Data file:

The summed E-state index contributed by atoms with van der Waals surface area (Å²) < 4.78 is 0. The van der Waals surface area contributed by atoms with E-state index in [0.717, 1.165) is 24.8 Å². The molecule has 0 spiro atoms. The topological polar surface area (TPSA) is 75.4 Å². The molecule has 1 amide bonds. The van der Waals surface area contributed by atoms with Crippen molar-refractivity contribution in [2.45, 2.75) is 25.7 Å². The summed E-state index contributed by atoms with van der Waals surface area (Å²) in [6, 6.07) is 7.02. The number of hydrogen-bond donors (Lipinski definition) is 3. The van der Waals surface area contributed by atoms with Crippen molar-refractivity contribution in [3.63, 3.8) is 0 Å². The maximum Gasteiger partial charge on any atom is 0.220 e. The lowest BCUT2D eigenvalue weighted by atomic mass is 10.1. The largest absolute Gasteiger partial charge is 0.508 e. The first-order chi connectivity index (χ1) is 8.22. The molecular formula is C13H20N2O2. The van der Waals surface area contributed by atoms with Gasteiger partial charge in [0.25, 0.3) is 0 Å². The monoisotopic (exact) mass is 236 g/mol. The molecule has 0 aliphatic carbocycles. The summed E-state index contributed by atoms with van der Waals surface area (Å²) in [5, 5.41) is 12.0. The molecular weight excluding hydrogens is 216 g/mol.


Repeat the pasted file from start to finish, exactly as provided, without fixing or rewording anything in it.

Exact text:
The summed E-state index contributed by atoms with van der Waals surface area (Å²) < 4.78 is 0. The van der Waals surface area contributed by atoms with E-state index in [0.717, 1.165) is 24.8 Å². The molecule has 0 spiro atoms. The topological polar surface area (TPSA) is 75.4 Å². The molecule has 1 amide bonds. The van der Waals surface area contributed by atoms with Crippen molar-refractivity contribution in [2.45, 2.75) is 25.7 Å². The summed E-state index contributed by atoms with van der Waals surface area (Å²) in [6, 6.07) is 7.02. The number of hydrogen-bond donors (Lipinski definition) is 3. The van der Waals surface area contributed by atoms with Crippen molar-refractivity contribution in [3.63, 3.8) is 0 Å². The maximum Gasteiger partial charge on any atom is 0.220 e. The lowest BCUT2D eigenvalue weighted by atomic mass is 10.1. The largest absolute Gasteiger partial charge is 0.508 e. The first-order chi connectivity index (χ1) is 8.22. The molecular formula is C13H20N2O2. The van der Waals surface area contributed by atoms with Gasteiger partial charge in [0.25, 0.3) is 0 Å². The monoisotopic (exact) mass is 236 g/mol. The molecule has 0 aliphatic carbocycles. The summed E-state index contributed by atoms with van der Waals surface area (Å²) in [5, 5.41) is 12.0. The molecular weight excluding hydrogens is 216 g/mol.